‘Obliged in self-defence to retaliate’. Violent sailors in nineteenth-century Bristol

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This article is a study of merchant sailors in Bristol between 1850–1914. There is a stereotypical perception of the sailor as being a drunken, promiscuous, violent nuisance on the streets of a port town. This perception has been fashioned through popular imagery and imagination but also through an historiography that has largely investigated sailors in maritime and nautical contexts. Here I take a different approach and investigate one aspect of working-class culture, namely a man’s propensity for violence, in the context of Bristol’s urban, working-class culture. It will be argued that in their use of violence sailors were not the perceived breed apart but were an integrated presence in Bristol’s wider working-class culture. The reasons for violence, the methods used and the chosen victims of it were not the product of any maritime identity but were constructed from an urban one. Naturally, many sailors continued to display the stereotypical behavioural traits of sailors but there were also those who were aligned to a more respectable way of living. Cultural forces towards masculine respectability tempered some of sailors’ violent behaviours, as did the space available for violence, and consequently places sailors firmly within working-class culture.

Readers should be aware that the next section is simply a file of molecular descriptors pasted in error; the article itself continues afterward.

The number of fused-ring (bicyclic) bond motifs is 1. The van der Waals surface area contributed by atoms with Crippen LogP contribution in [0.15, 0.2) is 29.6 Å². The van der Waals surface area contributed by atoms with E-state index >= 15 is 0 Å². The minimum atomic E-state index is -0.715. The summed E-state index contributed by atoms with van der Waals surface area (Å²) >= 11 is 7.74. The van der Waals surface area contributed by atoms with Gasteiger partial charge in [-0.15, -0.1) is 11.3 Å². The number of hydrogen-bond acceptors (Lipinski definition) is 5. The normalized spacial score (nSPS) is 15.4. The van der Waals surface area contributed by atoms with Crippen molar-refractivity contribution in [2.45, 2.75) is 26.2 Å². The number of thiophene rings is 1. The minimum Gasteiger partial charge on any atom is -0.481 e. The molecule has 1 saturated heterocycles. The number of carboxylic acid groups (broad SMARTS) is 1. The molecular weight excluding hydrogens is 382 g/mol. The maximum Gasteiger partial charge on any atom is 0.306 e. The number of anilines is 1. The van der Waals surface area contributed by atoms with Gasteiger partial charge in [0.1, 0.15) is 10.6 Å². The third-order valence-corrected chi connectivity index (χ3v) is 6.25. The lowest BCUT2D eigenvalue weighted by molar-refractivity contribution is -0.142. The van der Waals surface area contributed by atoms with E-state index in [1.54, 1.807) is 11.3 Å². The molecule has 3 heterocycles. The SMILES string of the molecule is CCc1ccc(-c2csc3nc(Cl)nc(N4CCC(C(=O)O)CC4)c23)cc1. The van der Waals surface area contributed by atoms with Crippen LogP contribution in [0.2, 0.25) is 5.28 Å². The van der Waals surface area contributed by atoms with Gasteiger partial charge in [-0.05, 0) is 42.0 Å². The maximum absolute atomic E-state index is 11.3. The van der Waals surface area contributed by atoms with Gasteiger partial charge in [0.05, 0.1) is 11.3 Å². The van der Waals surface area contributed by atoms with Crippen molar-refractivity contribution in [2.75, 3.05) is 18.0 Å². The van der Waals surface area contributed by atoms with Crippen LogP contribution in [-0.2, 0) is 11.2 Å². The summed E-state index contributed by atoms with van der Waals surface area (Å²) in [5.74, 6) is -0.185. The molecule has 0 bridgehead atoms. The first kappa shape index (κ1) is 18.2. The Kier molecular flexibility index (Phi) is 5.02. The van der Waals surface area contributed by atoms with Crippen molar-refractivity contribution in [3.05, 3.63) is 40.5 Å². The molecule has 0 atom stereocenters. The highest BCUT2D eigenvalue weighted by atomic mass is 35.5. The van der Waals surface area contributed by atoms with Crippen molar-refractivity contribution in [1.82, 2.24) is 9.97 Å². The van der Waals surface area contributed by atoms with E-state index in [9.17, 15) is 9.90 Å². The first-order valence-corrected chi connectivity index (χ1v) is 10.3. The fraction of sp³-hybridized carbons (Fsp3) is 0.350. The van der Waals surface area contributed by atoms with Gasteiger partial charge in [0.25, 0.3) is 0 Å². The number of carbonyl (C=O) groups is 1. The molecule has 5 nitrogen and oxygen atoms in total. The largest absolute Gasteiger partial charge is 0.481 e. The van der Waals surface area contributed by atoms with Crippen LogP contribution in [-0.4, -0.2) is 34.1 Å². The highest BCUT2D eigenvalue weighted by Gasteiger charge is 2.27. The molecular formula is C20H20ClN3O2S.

Original languageEnglish
JournalCoastal Studies and Society
Early online date9 May 2024
Publication statusEarly online - 9 May 2024


  • sailor
  • Bristol
  • violence
  • working class
  • respectability

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